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Concept Effective Presentation of Spatial 3D Environments
One concept:
The Bendable Ground Plate
Two 3D visualization approaches:
Bird’s Eye View Deformation (Progressive Perspective)
Which direction am I looking to?”
Pedestrian View Deformation (Degressive Perspective)
Where am I going to?”
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Concept – Bird’s eye View Deformation – Parameterization
C
T
T’
bi
ri
b
Image
plane rβ
View-dependent parameters
Ccamera position
β viewing angle of the reference plane
biline separating focus and transition zone in the image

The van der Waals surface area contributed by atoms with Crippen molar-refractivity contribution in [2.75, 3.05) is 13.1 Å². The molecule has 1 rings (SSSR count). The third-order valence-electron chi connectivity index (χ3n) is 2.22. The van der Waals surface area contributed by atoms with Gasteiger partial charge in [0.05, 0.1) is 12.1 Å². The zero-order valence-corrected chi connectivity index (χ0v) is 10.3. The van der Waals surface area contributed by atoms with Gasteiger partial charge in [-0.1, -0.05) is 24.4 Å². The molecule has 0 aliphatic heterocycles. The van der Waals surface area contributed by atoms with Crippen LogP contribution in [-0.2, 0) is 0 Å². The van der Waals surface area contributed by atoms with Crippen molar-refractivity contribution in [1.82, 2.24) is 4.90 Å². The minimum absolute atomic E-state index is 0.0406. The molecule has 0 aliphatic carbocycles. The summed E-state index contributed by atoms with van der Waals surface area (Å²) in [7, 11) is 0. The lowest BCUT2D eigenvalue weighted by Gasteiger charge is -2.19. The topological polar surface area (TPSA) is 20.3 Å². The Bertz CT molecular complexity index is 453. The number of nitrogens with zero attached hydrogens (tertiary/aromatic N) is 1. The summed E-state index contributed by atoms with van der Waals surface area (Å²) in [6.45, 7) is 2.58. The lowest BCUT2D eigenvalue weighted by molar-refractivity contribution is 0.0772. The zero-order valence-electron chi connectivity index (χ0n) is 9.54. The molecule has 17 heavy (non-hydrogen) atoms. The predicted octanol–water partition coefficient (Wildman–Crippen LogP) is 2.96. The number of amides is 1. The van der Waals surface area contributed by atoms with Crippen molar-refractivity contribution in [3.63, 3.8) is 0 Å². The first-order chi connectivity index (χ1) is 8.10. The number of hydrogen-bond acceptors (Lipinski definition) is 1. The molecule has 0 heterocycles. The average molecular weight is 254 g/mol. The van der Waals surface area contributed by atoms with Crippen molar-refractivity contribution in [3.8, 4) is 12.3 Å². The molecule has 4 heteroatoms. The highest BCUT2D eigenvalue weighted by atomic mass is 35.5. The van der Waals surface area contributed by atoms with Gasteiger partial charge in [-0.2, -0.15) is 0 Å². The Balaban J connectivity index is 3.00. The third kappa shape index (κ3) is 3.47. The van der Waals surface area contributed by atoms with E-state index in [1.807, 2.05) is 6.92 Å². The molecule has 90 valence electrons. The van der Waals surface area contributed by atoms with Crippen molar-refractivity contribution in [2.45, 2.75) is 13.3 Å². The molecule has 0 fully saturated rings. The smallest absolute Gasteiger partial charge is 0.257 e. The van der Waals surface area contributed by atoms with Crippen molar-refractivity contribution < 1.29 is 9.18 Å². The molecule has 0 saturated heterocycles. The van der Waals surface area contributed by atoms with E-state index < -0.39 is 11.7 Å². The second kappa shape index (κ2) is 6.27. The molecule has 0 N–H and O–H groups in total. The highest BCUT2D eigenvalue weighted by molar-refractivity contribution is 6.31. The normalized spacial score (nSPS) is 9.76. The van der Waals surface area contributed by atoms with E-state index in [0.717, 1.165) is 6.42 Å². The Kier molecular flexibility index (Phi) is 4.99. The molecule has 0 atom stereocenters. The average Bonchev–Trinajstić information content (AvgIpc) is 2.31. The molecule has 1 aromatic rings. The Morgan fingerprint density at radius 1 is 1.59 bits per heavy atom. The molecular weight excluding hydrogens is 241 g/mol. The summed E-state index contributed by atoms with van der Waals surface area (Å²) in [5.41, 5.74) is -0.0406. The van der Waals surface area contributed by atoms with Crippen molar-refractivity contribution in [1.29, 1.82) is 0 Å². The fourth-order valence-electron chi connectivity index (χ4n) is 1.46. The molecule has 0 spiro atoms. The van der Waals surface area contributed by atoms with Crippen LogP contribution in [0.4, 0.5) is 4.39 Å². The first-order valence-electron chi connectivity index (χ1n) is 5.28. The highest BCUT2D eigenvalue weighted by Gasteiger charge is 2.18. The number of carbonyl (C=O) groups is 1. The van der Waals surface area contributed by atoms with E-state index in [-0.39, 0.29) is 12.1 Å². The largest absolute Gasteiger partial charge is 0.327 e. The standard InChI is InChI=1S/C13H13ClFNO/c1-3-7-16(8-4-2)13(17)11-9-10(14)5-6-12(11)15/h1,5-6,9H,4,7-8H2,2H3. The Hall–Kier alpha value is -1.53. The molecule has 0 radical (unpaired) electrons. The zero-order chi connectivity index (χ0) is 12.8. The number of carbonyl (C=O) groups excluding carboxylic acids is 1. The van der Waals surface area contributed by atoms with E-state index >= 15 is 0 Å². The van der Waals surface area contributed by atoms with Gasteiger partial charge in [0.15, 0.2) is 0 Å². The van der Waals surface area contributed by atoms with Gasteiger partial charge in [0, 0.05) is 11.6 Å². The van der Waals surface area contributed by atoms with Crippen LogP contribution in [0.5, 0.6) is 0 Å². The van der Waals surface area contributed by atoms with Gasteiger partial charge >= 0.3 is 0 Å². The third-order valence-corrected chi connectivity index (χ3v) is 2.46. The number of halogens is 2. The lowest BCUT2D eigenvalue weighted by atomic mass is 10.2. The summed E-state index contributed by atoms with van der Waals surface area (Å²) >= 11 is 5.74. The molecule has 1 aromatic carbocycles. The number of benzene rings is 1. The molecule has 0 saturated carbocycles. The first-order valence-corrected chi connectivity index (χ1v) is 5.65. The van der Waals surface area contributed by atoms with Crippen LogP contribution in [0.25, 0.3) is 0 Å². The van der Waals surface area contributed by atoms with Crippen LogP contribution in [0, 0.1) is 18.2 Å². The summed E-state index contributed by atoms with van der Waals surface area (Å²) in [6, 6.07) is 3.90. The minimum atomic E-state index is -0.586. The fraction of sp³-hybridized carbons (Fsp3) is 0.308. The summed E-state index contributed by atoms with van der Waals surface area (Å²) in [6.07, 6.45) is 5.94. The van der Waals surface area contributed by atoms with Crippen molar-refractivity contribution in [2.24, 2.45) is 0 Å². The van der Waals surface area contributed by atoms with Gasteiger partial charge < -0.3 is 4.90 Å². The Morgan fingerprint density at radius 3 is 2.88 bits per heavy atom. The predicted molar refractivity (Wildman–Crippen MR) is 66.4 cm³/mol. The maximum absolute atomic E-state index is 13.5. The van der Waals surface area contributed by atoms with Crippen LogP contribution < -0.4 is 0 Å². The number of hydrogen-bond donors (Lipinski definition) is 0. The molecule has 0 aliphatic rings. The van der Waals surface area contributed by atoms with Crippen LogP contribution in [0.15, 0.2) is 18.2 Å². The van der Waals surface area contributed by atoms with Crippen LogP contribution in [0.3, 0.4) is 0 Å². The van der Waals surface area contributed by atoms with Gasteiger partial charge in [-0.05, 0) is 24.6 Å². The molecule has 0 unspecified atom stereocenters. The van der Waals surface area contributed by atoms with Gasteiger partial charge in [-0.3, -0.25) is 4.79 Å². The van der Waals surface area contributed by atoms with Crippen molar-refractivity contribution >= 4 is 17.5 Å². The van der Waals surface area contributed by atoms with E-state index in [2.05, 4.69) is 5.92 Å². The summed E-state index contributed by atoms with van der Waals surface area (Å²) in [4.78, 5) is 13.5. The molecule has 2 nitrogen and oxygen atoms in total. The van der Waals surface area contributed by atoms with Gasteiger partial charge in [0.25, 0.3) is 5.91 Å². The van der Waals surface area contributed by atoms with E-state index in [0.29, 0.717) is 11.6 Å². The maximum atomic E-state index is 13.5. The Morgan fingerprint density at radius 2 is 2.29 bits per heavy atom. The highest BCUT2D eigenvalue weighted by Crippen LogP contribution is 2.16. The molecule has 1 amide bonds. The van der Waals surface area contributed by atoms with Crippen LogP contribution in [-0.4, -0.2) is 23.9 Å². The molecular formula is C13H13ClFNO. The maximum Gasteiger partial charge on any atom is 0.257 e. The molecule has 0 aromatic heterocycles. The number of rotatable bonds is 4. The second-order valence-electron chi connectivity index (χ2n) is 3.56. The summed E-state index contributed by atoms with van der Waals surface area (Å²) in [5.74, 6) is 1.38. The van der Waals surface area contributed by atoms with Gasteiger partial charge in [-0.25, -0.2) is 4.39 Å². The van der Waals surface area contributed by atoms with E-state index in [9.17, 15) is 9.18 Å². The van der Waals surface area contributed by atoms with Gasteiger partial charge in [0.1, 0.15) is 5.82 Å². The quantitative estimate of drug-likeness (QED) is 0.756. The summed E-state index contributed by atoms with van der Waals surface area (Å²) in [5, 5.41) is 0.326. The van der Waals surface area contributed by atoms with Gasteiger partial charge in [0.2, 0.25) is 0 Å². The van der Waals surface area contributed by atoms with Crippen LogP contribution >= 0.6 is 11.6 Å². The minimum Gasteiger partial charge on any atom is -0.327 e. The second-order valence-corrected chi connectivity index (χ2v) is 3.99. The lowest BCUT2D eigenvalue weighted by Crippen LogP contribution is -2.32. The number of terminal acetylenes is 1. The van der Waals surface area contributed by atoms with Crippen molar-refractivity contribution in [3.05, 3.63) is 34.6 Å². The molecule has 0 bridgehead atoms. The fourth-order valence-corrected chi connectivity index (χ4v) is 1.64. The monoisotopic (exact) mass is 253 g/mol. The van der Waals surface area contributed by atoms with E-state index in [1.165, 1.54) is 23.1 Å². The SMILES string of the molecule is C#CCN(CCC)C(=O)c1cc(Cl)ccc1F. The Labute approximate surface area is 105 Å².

riline of the horizon in the image
ri
bi
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Concept – Pedestrian’s View Deformation – Parameterization
T
C
CT
β
T’
b
dbds
re
Image
plane
View-dependent parameters
Ccamera position
β angle between Tand T’
dbdistance between CT(Cprojected onto T) and b
ds width of the transition zone’s source area
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Concept – … In Terms of Focus + Context Visualization
CONTEXT
CONTEXT
FOCUS
FOCUS
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Concept Graphical Representations of Focus & Context Areas
Cartographic design of the visualization:
Distinct rendering styles for focus and context areas
Transition zone: blending between focus and context
Vertex-based interpolation (style interpolator)
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Implementation Sketch